New NSF award

Thursday, May 11, 2017

Emanuele’s group received a new grant (NSF AST-1716715) from the NSF Division of Astronomical Sciences.

The award (Understanding Compact Binary Star Formation with the First Gravitational Wave Detections) has a starting date of July 1, 2017. It will support Collaborative Research with Professor Bangalore Sathyaprakash (Penn State and Cardiff).

This is the abstract (from the NSF webpage):

The first detection of gravitational waves (GW) by the LIGO observatory was from the collision of two black holes (BH), which are considered a type of compact binary stars. This has opened up a new window in astronomy, enabling a deeper understanding of the physics of relativity through the study of merging BHs, the objects that bend space and time the most. Since these interactions are so complicated, powerful computer simulations are needed to interpret the science. A collaboration between research groups at the University of Mississippi and Pennsylvania State University will develop and run computer models to better understand the formation and development of compact binary star systems and to more effectively use the rich information from gravitational waves to probe these systems. A related effort is the development of methods to use GW in the future to study dark matter. The research team will also promote scientific literacy by providing astronomy lectures, demonstrations, and hands-on activities to school children and adult citizenry in economically disadvantaged communities in the state of Mississippi and the commonwealth of Pennsylvania.

The investigators will carry out two closely related projects to model the gravitational wave astrophysics of compact binary systems. The first project concerns the astrophysical information that can be extracted from the characteristic signature imposed on a gravitational wave signal due to the spin and the orbital precession of coalescing black hole binaries. The team will introduce spin dynamics into compact binary evolution models and track the evolution of BH binaries from formation through merger, including effects such as an initial supernova kick, mass transfer and spin-orbit coupling. An offshoot of this work is to investigate bounds on ultra-light bosonic dark matter though its possible GW signature. The second project will involve inferring compact binary population models from a catalog of gravitational wave observations. The team will put together a database of evolutionary models and work to distinguish between the predicted observables of the various models. Goals include understanding the distribution of BH masses, spins, and merger rates and the properties of the stochastic GW background. The principal investigators will mentor a graduate student and postdoctoral researcher and plan to organize two workshops on strong gravity and binary dynamics and to lecture at international graduate schools on work related to the proposal.

Spring visitors and StronG BaD workshop

Friday, February 17, 2017

Our group will have several visitors this Spring. Most of them are coming with funding from the Strong Gravity and High Energy Physics Marie Sklodowska-Curie Research and Innovation Staff Exchange (RISE) Action, funded by the EU Horizon 2020 program H2020-MSCA-RISE-2015.

These visitors will take part in the StronG BaD (Strong Gravity and Binary Dynamics) workshop that we are organizing (see the announcement in Ole Miss News).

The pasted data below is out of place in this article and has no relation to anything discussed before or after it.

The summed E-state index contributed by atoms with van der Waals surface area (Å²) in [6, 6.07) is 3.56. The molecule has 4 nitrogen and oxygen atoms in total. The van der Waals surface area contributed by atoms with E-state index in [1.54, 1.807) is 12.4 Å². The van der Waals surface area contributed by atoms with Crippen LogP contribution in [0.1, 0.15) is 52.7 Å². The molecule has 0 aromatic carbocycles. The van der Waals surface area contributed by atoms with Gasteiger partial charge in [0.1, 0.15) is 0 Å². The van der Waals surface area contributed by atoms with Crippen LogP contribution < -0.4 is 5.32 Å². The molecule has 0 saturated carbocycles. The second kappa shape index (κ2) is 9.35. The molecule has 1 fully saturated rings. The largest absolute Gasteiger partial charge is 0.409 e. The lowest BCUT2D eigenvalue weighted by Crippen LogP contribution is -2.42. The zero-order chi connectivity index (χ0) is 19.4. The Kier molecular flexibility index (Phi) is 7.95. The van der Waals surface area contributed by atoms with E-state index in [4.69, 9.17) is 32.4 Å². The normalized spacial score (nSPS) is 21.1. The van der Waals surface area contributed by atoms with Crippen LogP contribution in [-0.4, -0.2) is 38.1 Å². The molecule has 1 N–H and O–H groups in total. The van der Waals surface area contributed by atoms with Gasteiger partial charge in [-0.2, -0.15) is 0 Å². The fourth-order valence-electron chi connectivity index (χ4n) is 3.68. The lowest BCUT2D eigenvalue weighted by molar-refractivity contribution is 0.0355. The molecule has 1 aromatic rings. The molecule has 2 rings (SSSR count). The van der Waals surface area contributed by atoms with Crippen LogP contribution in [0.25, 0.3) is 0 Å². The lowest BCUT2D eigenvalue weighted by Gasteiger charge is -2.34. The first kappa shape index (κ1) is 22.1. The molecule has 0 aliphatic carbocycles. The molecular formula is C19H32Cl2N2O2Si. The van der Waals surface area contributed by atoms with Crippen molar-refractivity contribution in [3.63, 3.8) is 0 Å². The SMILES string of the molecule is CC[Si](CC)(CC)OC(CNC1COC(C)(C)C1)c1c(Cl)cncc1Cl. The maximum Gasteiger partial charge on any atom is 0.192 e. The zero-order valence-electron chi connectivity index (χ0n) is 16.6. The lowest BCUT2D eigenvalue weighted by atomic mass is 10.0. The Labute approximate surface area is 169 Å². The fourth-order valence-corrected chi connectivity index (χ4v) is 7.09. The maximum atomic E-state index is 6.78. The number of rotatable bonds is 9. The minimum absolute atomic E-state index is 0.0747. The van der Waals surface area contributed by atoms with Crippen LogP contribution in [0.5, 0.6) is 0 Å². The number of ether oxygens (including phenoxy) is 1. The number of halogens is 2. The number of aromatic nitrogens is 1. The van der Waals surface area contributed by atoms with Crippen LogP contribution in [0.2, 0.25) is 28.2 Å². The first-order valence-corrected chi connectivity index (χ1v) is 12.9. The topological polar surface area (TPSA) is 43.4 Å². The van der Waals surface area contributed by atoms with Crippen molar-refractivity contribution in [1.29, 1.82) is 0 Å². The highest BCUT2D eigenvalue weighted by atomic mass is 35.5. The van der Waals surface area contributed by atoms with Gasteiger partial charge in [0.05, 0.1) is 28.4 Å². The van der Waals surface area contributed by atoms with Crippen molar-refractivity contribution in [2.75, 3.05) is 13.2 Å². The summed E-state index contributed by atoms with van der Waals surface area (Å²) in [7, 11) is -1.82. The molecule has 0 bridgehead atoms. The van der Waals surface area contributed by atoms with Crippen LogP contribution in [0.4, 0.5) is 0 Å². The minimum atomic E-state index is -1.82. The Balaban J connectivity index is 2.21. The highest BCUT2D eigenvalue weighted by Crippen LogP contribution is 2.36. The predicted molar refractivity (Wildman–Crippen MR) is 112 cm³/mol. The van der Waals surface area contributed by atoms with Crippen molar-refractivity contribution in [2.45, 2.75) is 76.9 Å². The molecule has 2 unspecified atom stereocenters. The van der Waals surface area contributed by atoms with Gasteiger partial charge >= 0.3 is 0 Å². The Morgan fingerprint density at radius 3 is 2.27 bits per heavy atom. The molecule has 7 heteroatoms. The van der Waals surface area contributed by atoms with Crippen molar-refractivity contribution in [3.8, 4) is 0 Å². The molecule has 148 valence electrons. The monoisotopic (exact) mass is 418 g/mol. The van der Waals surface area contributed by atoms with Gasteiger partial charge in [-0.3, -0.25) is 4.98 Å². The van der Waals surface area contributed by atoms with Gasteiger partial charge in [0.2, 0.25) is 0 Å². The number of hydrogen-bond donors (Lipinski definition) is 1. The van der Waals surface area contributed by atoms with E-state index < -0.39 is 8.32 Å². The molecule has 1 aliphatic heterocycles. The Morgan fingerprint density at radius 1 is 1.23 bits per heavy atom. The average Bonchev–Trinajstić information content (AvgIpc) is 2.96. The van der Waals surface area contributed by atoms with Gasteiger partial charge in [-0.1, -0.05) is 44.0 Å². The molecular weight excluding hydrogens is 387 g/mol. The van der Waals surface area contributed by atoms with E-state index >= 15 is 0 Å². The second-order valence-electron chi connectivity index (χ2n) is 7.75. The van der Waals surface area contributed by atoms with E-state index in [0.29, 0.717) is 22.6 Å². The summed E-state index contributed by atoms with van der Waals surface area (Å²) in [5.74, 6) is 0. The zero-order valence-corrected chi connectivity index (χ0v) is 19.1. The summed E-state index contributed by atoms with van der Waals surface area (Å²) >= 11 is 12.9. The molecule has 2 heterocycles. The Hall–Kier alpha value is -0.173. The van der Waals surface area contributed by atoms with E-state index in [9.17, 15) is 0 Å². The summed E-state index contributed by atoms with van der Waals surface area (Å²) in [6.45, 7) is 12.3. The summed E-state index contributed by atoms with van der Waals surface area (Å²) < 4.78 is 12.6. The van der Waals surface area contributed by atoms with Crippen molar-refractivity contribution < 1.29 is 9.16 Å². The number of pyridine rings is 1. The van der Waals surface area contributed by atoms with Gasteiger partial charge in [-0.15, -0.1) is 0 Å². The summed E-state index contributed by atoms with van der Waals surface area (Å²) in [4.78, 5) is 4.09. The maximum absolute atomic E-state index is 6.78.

Here is the list of visitors and their arrival/departure dates:

Leonardo Gualtieri (Rome), Feb 16-Mar 1

Laura Bernard (IST Lisbon), Feb 20-Mar 20
Seth Hopper (IST Lisbon), Feb 20-Mar 20
Andrea Nerozzi (IST Lisbon), Feb 20-Mar 20

Michalis Agathos (Cambridge), Feb 21-Mar 21
William Cook (Cambridge), Feb 21-Mar 21
Christopher Moore (Cambridge), Feb 21-Mar 21
Roxana Rosca (Cambridge), Feb 21-Mar 21

Atsushi Nishizawa (Nagoya), Feb 23-Mar 3

Pedro Cunha (Aveiro), Feb 25-Mar 24
Carlos Herdeiro (Aveiro), Feb 25-Mar 11

Antoine Klein (Paris), Feb 26-Mar 15

Jefferson’s values

Tuesday, January 31, 2017


A few of us were at the APS meeting in Washington D.C. this week. It was a very good meeting, lots of astronomy, gravity, black holes and gravitational waves! On Tuesday afternoon, after the last session I finally had a couple of hours to do a little sightseeing. I have been many times in D.C., but never I had a chance of visiting the Jefferson memorial. Inside the dome, four panels show quotations from Thomas Jefferson. One of these panels, in particular, includes a quotation that I believe is worth remembering these days: “No man […] shall otherwise suffer on account of his religious opinions or belief”


LISA proposal submitted to ESA

Tuesday, January 17, 2017

On January 13, in response to the call of the European Space Agency (ESA) for L3 mission concepts, the LISA Mission consortium submitted the proposal for the Laser Interferometer Space Antenna (LISA).

A copy of the proposal is freely available for download here, and it was also posted to the arXiv. You can show your support for the LISA mission by signing up on this website.

Fulbright Fellowship to Professor Maurício Richartz

Monday, January 9, 2017

Professor Maurício Richartz (Centro de Matemática, Computação e Cognição, Universidade Federal do ABC, São Paulo, Brazil) was awarded a Fulbright Fellowship to visit our group.

Professor Richartz will visit our department for about four months, two in the Spring 2017 (starting on January 24) and two in the Fall 2017. On February 7 he will give a colloquium for the Physics Department with title “Analogue Black Holes: Theory and Experiments”.

Congratulations and welcome to Oxford!